Some critics in the corporate world have accused those campaigning for an end to the conflict minerals trade of advocating for a boycott of electronics companies. Some minerals trading companies have also argued that Congress and the conflict minerals movement will force them to pull out of Congo, creating an embargo and hurting miners.

These statements significantly distort what human rights advocates in Congo and the U.S. are pressing for.

Let's first be clear: The statements originate with many of the same companies that have been knowingly purchasing conflict minerals for the past decade, according to the United Nations, and did nothing for years to avoid them.

The bill and our campaign aim to develop a peaceful, legal minerals trade in Congo that will be the real benefit to war-torn communities on the ground. We oppose a boycott and, on the contrary, are asking consumers to urge their own cell phone, laptop and jewelry companies to ensure their products are conflict-free. Companies now have an opportunity to achieve this goal and help Congolese communities through three key steps:

-- Tracing: Determining the precise sources of their minerals.

-- Auditing: Independently verifying these sources and trading routes.

-- Certifying: Working with the Congolese, Rwandan, U.S. and other governments to develop a certification process that improves upon systems already created for other exports such as blood diamonds.

These steps are complex, but they are achievable. The reality is that the bill will accelerate this supply chain reform, and Intel and Motorola are already starting a forward-looking audit process to purchase tantalum from legitimate mines, including those in Congo.

Companies have at least 18 months from now to report to Congress on their audits, and during that time they will have ample opportunity to trace, audit and certify their supply chains.

Some companies may choose to temporarily stop buying minerals from Congo while they reform their supply chains. In order to cushion the blow for those mining communities affected by such a decision, a miners' livelihood fund should be created to offer them real opportunities and help the Congolese economy through small business, microfinance and agriculture.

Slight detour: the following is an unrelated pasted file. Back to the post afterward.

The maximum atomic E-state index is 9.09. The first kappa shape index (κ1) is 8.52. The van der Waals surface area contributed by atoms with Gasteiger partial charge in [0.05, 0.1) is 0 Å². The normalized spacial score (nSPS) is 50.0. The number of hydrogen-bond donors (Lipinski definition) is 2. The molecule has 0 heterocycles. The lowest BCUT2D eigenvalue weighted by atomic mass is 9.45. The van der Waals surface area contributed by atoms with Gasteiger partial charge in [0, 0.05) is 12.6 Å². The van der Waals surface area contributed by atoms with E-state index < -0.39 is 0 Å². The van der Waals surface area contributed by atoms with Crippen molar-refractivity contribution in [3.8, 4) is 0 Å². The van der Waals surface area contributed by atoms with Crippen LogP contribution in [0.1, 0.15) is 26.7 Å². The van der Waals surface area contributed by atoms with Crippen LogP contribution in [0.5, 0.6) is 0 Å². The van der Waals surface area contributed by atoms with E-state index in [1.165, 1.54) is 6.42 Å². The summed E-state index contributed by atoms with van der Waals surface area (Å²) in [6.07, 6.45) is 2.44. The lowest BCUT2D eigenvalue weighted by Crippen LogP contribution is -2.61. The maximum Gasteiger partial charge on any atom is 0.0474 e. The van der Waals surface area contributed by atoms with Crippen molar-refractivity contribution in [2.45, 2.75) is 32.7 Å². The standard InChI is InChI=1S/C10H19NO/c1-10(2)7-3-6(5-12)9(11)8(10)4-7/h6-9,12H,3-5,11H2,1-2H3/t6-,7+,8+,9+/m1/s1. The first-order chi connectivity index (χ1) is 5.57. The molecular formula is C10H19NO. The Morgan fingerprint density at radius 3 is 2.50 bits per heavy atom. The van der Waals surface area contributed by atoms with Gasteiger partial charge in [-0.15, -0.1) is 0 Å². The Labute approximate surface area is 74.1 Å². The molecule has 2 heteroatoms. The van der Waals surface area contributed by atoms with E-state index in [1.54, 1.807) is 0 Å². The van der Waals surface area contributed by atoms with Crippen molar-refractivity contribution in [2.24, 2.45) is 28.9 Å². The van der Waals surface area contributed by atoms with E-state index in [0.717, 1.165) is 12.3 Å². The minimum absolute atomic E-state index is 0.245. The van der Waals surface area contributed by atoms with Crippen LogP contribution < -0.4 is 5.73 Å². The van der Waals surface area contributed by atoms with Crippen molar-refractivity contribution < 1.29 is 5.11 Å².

Electronics, jewelry and minerals companies should partner with donors to set up this program as soon as possible.

Congress has taken the first step, but we still have a long way to go in ending the conflict minerals trade and the war in Congo. Now the Obama administration must come through and partner with the Congolese government to help create a process for conflict minerals that builds on the lessons of the process that excluded blood diamonds from the marketplace, as well as addressing wider issues of army and governance reform.

And electronics and jewelry companies should support these processes with a fraction of the profits they've earned from these conflict minerals over the past dozen years. Consumers, companies and governments can all play a part in ending this deadly trade and cutting off the fuel for the deadliest war in the world.

The opinions expressed in this commentary are solely those of Sasha Lezhnev and John Prendergast.